[°] Giorgio Vasari, Lives of the Painters, Sculptors and Architects, translated by A.B. Hinds, New York, 1968: 199.

[2]


Giorgio Vasari | Lives of the Most Eminent Painters Sculptors and Architects

Art in Tuscany | Masaccio | Brancacci Chapel in Santa Maria del Carmine, Florence

Art in Tuscany | Art in Tuscany | Giorgio Vasari | Lives of the Most Excellent Painters, Sculptors, and Architects

Giorgio Vasari | Le vite de' più eccellenti architetti, pittori, et scultori italiani, da Cimabue insino a' tempi nostri | Filippino Lippi

The Metropolitan Museum of Art | From Filippo Lippi to Piero della Francesca: Fra Carnevale and the Making of a Renaissance Master

www.museumsinflorence.com | Brancacci_chapel

 

This page uses material from the Wikipedia articles Masaccio and Brancacci Chapel, published under the GNU Free Documentation License.
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Holiday accomodation in Tuscany | Podere Santa Pia | Artist and writer's residency



     

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Bagni San Filippo
Podere Santa Pia
 
Podere Santa Pia, garden view, December
 
Bagni San Filippo
         


Montefalco
The abbey of San Galgano
Sansepolcro
         

Siena, Duomo
San Gimignano
San Qurico d'Orcia
         
Monte Christo
Podere Santa Pia, Evening view over the Maremma hills and Monte Christo
 
Santa Maria del Carmine, Florence

   

Santa Maria del Carmine is a church of the Carmelite Order, in the Oltrarno district of Florence, in Tuscany, Italy. It is famous as the location of the Brancacci Chapel housing outstanding Renaissance frescoes by Masaccio and Masolino da Panicale, later finished by Filippino Lippi.

The church, dedicated to the Beatæ Virginis Mariæ de monte Carmelo, was built from 1268 as part of Carmelite convent, which is still existing today. Of the original edifice only some Romanesque-Gothic remains can be seen on the sides. The complex was enlarged a first time in 1328 and again in 1464, when the capitular hall and the refectory added, though the church maintained the Latin Cross, one nave pan.
Renovated in the Baroque style in the 16th-17th centuries, it was damaged by a fire in 1771 and rebuilt internally in the Rococo style in 1782. The façade, like in many Florentine churches, remained unfinished. The fire did not touch the sacristy: therefore have survived the Stories of St. Cecilia attributed to Lippo d'Andrea (c. 1400) and the marble monument of Pier Soderini by Benedetto da Rovezzano (1511-1513). The vault of the nave has a trompe-l'oeil fresco by Domenico Stagi.

Brancacci Chapel

Also the Brancacci Chapel survived the fire, and was also saved by the subsequent restoration by the intervention of a Florentine noblewoman who firmly opposed to the covering of the frescoes. The Chapel is home to the famous frescoes by Masaccio and Masolino, considered the first masterwork of the Italian Renaissance. Masaccio's master, Masolino commissioned by a wealthy merchant, Felice Brancacci, began work on the chapel in 1425 but the project was soon taken over by his pupil whose treatment of figures in believable space made the frescoes among the most important to have come out of the Early Renaissance. The scenes by Masaccio are the Expulsion from Paradise, The Tribute Money St Peter Healing a Lame-Man , and St Peter Raising Tabitha from the dead. The cycle was finished by Filippino Lippi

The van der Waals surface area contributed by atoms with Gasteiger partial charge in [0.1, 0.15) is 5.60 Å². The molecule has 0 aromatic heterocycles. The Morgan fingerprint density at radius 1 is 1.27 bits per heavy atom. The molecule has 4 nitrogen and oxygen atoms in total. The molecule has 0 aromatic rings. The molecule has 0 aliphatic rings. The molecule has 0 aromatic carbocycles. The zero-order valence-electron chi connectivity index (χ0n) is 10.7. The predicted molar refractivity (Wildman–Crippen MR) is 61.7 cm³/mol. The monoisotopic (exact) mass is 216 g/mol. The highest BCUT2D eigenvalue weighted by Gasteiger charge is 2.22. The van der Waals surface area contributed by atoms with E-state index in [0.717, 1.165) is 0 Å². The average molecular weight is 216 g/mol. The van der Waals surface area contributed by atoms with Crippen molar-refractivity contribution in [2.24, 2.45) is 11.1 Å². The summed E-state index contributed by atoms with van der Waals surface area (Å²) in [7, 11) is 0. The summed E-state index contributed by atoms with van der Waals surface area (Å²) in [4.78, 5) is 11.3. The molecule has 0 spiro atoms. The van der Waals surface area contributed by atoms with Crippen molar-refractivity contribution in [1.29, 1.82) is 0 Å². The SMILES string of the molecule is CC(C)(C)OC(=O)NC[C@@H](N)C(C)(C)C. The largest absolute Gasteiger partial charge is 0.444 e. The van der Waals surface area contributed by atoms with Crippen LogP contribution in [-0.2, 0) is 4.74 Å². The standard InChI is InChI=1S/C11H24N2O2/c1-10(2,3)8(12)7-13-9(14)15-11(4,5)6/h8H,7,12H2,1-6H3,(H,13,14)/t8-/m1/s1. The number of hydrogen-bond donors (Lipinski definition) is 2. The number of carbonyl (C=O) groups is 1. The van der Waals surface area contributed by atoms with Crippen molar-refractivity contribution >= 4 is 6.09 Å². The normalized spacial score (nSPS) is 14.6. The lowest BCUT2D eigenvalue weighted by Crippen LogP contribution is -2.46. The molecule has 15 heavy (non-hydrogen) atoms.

Corsini Chapel

The Corsini, probably the richest family in Florence during the 17th-18th centuries, had this chapel built in 1675, entitled to St. Andrew Corsini (1301-1374), Carmelite bishop of Fiesole, who had been canonized in 1629. The architect Pier Francesco Silvani choose for it the Baroque style then popular in Rome. The small dome was frescoed by Luca Giordano in 1682. The elaborated Italian Rococo ceiling is from one of the most important 18th century artists in the city, Giovanni Domenico Ferretti.

The convent

The convent suffered in its history from numerous disasters, from the 1771 fire to the 1966 River Arno flood. Most of the artworks are therefore fragmentary: these include the Bestowal of the Carmelite Rule by Filippo Lippi and the Last Supper by Alessandro Allori, and remains of works from other chapels by Pietro Nelli and Gherardo Starnina.

The second refectory is decorated with the Supper in Simon the Pharisee's house by Giovanni Battista Vanni (c. 1645); it also houses fragments of frescoes by Lippo d'Andrea.


 

 


On November 4, 1966 the Arno river flooded most of the city center damaging millions of art treasures and books. The flood left many marks on the city and its artistic patrimony, many pieces of artwork are still under restoration over 40 years later.
After the 1966 flood, the restored Ponte Vecchio was closed to vehicular traffic.